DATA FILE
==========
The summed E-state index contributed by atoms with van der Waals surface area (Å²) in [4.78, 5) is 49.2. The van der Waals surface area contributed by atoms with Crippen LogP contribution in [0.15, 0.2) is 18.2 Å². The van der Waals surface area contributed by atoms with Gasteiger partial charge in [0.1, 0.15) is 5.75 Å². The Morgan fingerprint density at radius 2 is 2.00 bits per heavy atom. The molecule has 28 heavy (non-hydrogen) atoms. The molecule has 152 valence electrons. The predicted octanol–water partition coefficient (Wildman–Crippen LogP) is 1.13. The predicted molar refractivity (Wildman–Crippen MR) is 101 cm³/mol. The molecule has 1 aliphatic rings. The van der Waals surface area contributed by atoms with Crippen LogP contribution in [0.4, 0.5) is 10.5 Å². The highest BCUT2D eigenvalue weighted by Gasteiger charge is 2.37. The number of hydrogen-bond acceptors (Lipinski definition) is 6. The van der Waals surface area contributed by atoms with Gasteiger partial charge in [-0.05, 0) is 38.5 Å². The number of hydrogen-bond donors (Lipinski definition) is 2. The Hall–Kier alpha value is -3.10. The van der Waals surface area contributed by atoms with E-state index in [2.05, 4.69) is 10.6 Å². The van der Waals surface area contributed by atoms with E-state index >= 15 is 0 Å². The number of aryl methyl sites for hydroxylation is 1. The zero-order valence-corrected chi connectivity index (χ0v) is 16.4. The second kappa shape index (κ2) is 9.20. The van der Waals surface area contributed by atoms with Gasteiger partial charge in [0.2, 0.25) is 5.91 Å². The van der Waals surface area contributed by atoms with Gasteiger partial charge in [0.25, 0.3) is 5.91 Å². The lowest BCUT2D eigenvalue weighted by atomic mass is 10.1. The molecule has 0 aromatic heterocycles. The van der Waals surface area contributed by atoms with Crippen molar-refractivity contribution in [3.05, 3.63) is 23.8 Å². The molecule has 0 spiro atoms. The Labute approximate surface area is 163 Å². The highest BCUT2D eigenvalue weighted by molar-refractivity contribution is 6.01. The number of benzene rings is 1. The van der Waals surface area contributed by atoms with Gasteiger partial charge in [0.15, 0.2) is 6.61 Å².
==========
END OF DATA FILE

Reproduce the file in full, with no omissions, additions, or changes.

The summed E-state index contributed by atoms with van der Waals surface area (Å²) in [4.78, 5) is 49.2. The van der Waals surface area contributed by atoms with Crippen LogP contribution in [0.15, 0.2) is 18.2 Å². The van der Waals surface area contributed by atoms with Gasteiger partial charge in [0.1, 0.15) is 5.75 Å². The Morgan fingerprint density at radius 2 is 2.00 bits per heavy atom. The molecule has 28 heavy (non-hydrogen) atoms. The molecule has 152 valence electrons. The predicted octanol–water partition coefficient (Wildman–Crippen LogP) is 1.13. The predicted molar refractivity (Wildman–Crippen MR) is 101 cm³/mol. The molecule has 1 aliphatic rings. The van der Waals surface area contributed by atoms with Crippen LogP contribution in [0.4, 0.5) is 10.5 Å². The highest BCUT2D eigenvalue weighted by Gasteiger charge is 2.37. The number of hydrogen-bond acceptors (Lipinski definition) is 6. The van der Waals surface area contributed by atoms with Gasteiger partial charge in [-0.05, 0) is 38.5 Å². The number of hydrogen-bond donors (Lipinski definition) is 2. The Hall–Kier alpha value is -3.10. The van der Waals surface area contributed by atoms with E-state index in [2.05, 4.69) is 10.6 Å². The van der Waals surface area contributed by atoms with E-state index >= 15 is 0 Å². The number of aryl methyl sites for hydroxylation is 1. The zero-order valence-corrected chi connectivity index (χ0v) is 16.4. The second kappa shape index (κ2) is 9.20. The van der Waals surface area contributed by atoms with Gasteiger partial charge in [0.2, 0.25) is 5.91 Å². The van der Waals surface area contributed by atoms with Gasteiger partial charge in [0.25, 0.3) is 5.91 Å². The lowest BCUT2D eigenvalue weighted by atomic mass is 10.1. The molecule has 0 aromatic heterocycles. The van der Waals surface area contributed by atoms with Crippen molar-refractivity contribution in [3.05, 3.63) is 23.8 Å². The molecule has 0 spiro atoms. The Labute approximate surface area is 163 Å². The highest BCUT2D eigenvalue weighted by molar-refractivity contribution is 6.01. The number of benzene rings is 1. The van der Waals surface area contributed by atoms with Gasteiger partial charge in [0.15, 0.2) is 6.61 Å².